D&D's clunky exhaustion rules are in Baldur's Gate 3, but they only apply to one unlucky (and very tired) bird

A very sleepy bird stands, freshly healed by Nette in Baldur's Gate 3.
(Image credit: Larian Studios)

As spotted by user When_is_ , on the Baldur's Gate 3 subreddit, a debuff in the full release of the game suggests Larian Studios were toying with the idea of including one of the more punishing mechanics of Dungeons & Dragons 5th edition (D&D 5e)—the tabletop ruleset the game's built on.

As it stands, the only thing that forces you to haul out the bedrolls for a proper night's sleep is a cap on the amount of short rests you can take. Even a party filled with Fighters, Monks and Warlocks have to get some shut-eye eventually.

However, after Nette in Act 1's druid grove heals her feathered friend, it's given a curious "Exhaustion" debuff. I went to verify this myself and, sure enough, it's got the following description: "Lack of rest has left you exhausted. There are six levels of exhaustion, and each level is worse than the last. Completing a Long Rest reduces your exhaustion level by 1."

(Image credit: Larian Studios)

Considering NPCs don't need to worry about short or long resting, it's clear Larian were toying with the idea of transplanting D&D 5e's exhaustion rules to the game before understandably scrapping them. In case you're unfamiliar, here's the full rundown of why they're a pain in the butt.

When you gain exhaustion in D&D 5e, each point gives you (in order):

  1. Disadvantage (roll two dice, take the lower) on all ability checks—these are your skill checks like Persuasion, Insight, or Arcana.
  2. Your movement speed is halved.
  3. You gain disadvantage on all attack rolls and saving throws—you miss your attacks more, and enemy spells, poisons, and effects are more likely to stick.
  4. Your hit point maximum is cut in half.
  5. You stop being able to move at all.
  6. You just straight-up die.
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That first level of exhaustion would already be a massive headache, considering just how many ability checks Baldur's Gate 3 causes you to make. Let alone halved movement speed—and not being able to move at all could just soft-lock your game if you ran out of camping supplies or something.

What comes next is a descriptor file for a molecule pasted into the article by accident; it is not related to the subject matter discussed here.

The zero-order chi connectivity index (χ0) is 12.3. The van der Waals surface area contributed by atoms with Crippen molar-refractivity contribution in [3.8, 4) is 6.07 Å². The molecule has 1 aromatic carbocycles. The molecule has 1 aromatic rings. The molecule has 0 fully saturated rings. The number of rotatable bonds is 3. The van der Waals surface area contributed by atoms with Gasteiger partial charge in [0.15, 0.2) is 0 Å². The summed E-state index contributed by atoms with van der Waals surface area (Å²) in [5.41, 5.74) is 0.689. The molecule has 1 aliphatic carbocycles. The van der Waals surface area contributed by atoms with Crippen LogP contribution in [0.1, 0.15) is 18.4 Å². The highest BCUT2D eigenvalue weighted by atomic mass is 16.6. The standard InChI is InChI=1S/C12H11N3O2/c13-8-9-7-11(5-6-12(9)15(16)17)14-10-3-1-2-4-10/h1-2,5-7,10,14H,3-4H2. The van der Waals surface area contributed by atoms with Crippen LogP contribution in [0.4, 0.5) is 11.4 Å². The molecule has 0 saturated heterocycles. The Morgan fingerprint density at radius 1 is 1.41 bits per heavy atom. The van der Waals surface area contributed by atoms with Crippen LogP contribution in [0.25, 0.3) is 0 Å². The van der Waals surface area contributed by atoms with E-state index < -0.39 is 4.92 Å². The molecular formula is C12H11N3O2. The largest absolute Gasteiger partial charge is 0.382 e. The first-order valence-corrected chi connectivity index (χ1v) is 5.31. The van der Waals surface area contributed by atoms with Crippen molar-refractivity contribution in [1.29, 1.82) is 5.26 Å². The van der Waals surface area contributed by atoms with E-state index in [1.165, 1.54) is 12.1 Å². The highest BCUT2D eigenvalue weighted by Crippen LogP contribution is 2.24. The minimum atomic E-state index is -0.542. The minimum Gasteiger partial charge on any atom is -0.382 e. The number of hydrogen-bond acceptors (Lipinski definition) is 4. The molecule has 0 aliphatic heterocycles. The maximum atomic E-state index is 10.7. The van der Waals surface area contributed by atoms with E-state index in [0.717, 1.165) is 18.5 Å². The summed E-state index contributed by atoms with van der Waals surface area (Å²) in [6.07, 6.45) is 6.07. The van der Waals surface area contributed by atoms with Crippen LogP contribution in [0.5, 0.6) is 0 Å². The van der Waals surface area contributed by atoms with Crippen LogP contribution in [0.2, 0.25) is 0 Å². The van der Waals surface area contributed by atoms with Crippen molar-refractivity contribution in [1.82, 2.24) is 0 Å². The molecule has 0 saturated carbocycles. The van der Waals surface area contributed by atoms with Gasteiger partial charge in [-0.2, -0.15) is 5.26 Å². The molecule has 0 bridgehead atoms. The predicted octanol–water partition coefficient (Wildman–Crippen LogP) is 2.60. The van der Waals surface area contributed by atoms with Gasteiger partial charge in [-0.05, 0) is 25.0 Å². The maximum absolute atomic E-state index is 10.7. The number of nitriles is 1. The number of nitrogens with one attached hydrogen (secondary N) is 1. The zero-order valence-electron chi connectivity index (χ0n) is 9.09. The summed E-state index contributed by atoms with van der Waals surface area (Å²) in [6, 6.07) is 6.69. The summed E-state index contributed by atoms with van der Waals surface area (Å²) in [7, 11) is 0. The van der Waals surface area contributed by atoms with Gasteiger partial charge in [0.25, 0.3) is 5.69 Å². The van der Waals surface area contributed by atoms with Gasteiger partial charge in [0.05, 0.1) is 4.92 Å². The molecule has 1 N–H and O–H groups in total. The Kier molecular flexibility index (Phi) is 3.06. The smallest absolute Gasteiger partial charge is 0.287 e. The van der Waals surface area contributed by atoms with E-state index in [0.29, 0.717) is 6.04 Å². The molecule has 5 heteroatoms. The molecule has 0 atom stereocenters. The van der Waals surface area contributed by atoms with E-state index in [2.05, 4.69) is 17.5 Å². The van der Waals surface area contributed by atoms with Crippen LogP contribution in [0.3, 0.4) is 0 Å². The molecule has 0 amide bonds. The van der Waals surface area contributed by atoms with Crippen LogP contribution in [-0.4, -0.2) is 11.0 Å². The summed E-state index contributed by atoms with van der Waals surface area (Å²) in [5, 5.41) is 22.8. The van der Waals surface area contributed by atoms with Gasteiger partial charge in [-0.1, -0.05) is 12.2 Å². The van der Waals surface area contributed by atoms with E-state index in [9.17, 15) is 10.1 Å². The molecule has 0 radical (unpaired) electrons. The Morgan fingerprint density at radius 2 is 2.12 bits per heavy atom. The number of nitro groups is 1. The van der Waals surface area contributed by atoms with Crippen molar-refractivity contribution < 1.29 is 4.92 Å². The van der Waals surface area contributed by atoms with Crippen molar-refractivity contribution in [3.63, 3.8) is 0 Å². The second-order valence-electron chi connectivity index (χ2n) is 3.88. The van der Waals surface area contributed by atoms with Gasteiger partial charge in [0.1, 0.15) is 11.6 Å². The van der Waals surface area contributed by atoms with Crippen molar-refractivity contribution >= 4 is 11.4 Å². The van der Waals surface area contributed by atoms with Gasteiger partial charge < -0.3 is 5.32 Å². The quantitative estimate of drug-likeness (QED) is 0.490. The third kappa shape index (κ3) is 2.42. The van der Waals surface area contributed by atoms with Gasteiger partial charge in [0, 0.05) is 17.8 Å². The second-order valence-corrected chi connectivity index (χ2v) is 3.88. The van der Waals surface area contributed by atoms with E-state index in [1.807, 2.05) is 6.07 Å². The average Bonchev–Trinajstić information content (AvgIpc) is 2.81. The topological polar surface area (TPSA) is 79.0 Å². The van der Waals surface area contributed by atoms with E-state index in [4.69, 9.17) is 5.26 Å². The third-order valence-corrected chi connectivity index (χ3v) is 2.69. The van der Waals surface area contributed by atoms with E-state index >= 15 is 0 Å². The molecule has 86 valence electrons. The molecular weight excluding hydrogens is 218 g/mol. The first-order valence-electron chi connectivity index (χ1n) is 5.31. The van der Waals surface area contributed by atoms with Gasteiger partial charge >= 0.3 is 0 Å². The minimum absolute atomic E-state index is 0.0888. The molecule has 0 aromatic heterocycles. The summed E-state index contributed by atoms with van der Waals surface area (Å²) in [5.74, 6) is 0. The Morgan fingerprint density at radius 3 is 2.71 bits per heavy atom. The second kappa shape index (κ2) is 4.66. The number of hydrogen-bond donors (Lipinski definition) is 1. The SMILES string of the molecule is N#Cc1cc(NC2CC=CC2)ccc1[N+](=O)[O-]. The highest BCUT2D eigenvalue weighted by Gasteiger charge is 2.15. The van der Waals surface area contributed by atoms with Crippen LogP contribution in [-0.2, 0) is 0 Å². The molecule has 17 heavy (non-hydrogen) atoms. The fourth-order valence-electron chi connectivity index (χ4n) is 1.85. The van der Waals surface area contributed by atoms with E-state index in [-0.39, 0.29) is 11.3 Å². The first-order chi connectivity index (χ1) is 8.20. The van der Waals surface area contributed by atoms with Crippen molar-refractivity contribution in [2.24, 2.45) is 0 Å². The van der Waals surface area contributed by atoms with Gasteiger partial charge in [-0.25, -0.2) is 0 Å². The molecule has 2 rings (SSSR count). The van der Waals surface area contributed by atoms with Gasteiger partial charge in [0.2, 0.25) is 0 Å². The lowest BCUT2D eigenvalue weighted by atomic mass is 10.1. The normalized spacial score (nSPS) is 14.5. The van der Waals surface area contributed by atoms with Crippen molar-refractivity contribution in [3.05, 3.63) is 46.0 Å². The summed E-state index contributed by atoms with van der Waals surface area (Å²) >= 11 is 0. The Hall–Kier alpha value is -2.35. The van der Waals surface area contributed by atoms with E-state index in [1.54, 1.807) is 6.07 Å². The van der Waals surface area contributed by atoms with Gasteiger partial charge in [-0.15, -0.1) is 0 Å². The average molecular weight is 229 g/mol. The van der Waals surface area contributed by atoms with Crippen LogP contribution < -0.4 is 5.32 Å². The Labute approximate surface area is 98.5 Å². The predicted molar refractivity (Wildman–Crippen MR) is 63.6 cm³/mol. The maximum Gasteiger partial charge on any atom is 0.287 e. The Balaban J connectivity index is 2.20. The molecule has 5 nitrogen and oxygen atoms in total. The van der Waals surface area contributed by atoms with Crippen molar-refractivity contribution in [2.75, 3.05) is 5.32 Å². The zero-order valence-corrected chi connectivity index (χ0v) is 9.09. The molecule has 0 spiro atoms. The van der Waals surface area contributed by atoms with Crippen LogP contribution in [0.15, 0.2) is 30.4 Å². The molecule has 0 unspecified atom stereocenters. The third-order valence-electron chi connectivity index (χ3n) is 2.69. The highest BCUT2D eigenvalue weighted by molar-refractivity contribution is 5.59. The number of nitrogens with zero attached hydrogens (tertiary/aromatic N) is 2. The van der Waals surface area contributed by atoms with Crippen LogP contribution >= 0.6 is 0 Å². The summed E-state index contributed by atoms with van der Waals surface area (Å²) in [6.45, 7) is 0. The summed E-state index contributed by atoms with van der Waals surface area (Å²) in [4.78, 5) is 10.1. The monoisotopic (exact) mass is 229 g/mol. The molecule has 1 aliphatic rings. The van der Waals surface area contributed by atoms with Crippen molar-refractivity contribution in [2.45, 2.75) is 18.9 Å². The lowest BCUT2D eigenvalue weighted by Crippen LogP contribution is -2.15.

Deciding when these levels would apply in a video game is tough. The supplementary rules book Xanathar's Guide to Everything suggests that players could make a roll every night that passes without rest to avoid stacking exhaustion levels, but there aren't exactly day and night cycles in Baldur's Gate 3. Maybe you could take a point of exhaustion if you don't have enough food to rest, but even on my new tactician playthrough where camp supply costs are doubled, I'm not running into much trouble.

The lack of exhaustion mechanics also considerably changes Baldur's Gate 3's Berserker subclass from its tabletop cousin, which smacks you with a level of exhaustion whenever you finish a frenzied rage—a special kind of rage that gives you an additional attack with your bonus action. 

Baldur's Gate 3's version is much kinder. Instead, whenever you enter a rage, each bonus action attack gives you a stacking debuff which reduces your attack rolls by 1, ending when the rage ends. So you do more damage up front, but you gradually become more inaccurate over the course of a brawl.

Ultimately, I'm glad Larian decided to drop the mechanic entirely, save for this strange little debuff on this cute bird. I've only enjoyed playing with it in one campaign, where my DM had us struggling through an arctic environment where shelter was hard to come by. Other than that, it's always just been annoying—capping short rests to twice per day is an elegant solution for a video game's pacing needs.

Harvey Randall
Staff Writer

Harvey's history with games started when he first begged his parents for a World of Warcraft subscription aged 12, though he's since been cursed with Final Fantasy 14-brain and a huge crush on G'raha Tia. He made his start as a freelancer, writing for websites like Techradar, The Escapist, Dicebreaker, The Gamer, Into the Spine—and of course, PC Gamer. He'll sink his teeth into anything that looks interesting, though he has a soft spot for RPGs, soulslikes, roguelikes, deckbuilders, MMOs, and weird indie titles. He also plays a shelf load of TTRPGs in his offline time. Don't ask him what his favourite system is, he has too many.